More couples are living together than ever before. Most, though, aren’t prepared for when tragedy or unexpected issues happen. In this post, Dartmouth, Massachusetts attorney, Andrew Garcia, reveals the 3 life events that most cohabiting couples simply aren’t prepared for and how that lack of preparation can leave each partner financially crippled.
First Life Event: Breaking Up
Judge Judy is famous for cautioning that when you live together “you’re playing house.” Since Massachusetts doesn’t recognize common law marriage, she’s basically right: there’s no rule book for when you break up.
Attorney Andrew Garcia of The Living Together Law Center offers 5 quick do’s and don’ts when it comes to your Massachusetts estate planing.
Don’t name your minor kids as beneficiaries on your insurance policy.
If something happens to you before they turn eighteen then a court is going to have to appoint someone to manage the money for them, and even worse when they do turn eighteen, they have instant access to everything you have left.
An obituary written by a 59 year old Utah man who died of throat cancer has gone viral. Apparently in his obit, Val Patterson, spoke sweetly of a well-lived life and expressed his undying love for his wife who watched and cared for him as his cancer drained him. But, Patterson also used his obit to expose his biting humor and to reveal some little known secrets about himself according to reporter A.J. Willingham of HLNTV.com (see Willingham’s full story here).
July 4th has always been one of my favorite times of the year. I was a history major in college (S.M.U. to be exact – and, I’m talking about THE SMU that we know here in the SouthCoast – Southeastern Mass. University now known as UMass Dartmouth). As a history major, I was always drawn to the struggles of our Founding Fathers in forming this great nation of ours. To this day, I enjoy programs and books about that era and still enjoy learning.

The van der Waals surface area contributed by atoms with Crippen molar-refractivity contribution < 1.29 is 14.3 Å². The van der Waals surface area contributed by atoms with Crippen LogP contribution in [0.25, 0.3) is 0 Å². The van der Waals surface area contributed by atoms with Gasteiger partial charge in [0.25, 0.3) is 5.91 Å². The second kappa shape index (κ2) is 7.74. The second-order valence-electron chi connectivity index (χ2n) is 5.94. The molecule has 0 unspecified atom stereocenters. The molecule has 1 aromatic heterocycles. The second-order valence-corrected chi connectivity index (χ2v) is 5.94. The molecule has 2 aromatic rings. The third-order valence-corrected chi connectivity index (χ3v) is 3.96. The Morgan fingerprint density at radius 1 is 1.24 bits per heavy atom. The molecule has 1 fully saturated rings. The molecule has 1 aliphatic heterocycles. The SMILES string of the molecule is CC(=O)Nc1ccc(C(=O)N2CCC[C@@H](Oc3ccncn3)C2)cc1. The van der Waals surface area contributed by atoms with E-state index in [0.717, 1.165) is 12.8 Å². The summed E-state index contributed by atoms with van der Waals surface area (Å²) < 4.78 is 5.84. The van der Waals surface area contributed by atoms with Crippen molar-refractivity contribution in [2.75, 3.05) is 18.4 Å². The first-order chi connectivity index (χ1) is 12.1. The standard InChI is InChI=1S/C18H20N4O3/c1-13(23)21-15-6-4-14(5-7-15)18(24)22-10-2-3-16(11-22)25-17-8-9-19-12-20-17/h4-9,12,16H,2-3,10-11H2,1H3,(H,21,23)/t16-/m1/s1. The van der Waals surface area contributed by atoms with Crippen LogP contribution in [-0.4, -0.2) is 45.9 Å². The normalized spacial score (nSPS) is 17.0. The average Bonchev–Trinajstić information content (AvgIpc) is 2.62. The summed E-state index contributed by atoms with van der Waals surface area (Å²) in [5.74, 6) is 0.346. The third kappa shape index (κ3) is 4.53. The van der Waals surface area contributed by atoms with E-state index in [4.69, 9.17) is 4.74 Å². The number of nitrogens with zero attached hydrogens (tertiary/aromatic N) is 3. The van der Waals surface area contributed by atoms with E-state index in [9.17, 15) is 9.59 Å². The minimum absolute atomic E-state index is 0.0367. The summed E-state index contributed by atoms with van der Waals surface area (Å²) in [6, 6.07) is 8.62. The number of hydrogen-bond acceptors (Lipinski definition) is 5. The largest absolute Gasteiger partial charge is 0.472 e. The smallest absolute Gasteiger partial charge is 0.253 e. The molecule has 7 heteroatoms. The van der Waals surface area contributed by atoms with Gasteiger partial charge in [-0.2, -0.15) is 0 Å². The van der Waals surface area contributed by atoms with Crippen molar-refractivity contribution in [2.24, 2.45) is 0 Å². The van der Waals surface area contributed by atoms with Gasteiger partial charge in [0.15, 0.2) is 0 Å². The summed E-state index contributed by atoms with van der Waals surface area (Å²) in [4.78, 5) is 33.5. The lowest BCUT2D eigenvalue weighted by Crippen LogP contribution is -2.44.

Massachusetts does not recognize the doctrine of “common law” marriage. It doesn’t matter how many years you’ve lived together, it could be 7 years or 70 years, you cannot have a marriage under common law in Massachusetts. This is true for both heterosexual couples and same sex couples.
Only a limited number of states in the United States recognize common law marriage – nearby Rhode Island happens to be one of them. Generally, though, in those states that do recognize common law marriage it isn’t the number of years living together that matters, it’s usually the “intent” of the couple. They must intend to be considered to be married, they must act like they are married in the community, and they must live together (the length of time usually doesn’t matter).
Like many couples out there, I’m part of a blended family. You see, my life isn’t just about law. I’m living in a committed, long term relationship with my life partner. She has 2 daughters from a previous marriage and I have a daughter. So, we live as a blended family.
Now, despite the interesting title to this blog, her children DO NOT drive me crazy. Promise. I just found it to be a catchy title for this blog and an appropriate way to introduce the topics to be discussed in it.
Living in a blended family is one of the reasons that I’m so interested in focusing on estate planning for couples in second marriages and blended families because I know first hand some of the issues, and stresses, that they face everyday. But, let’s take a break from my regular blogging about legal topics and consider some of those challenges.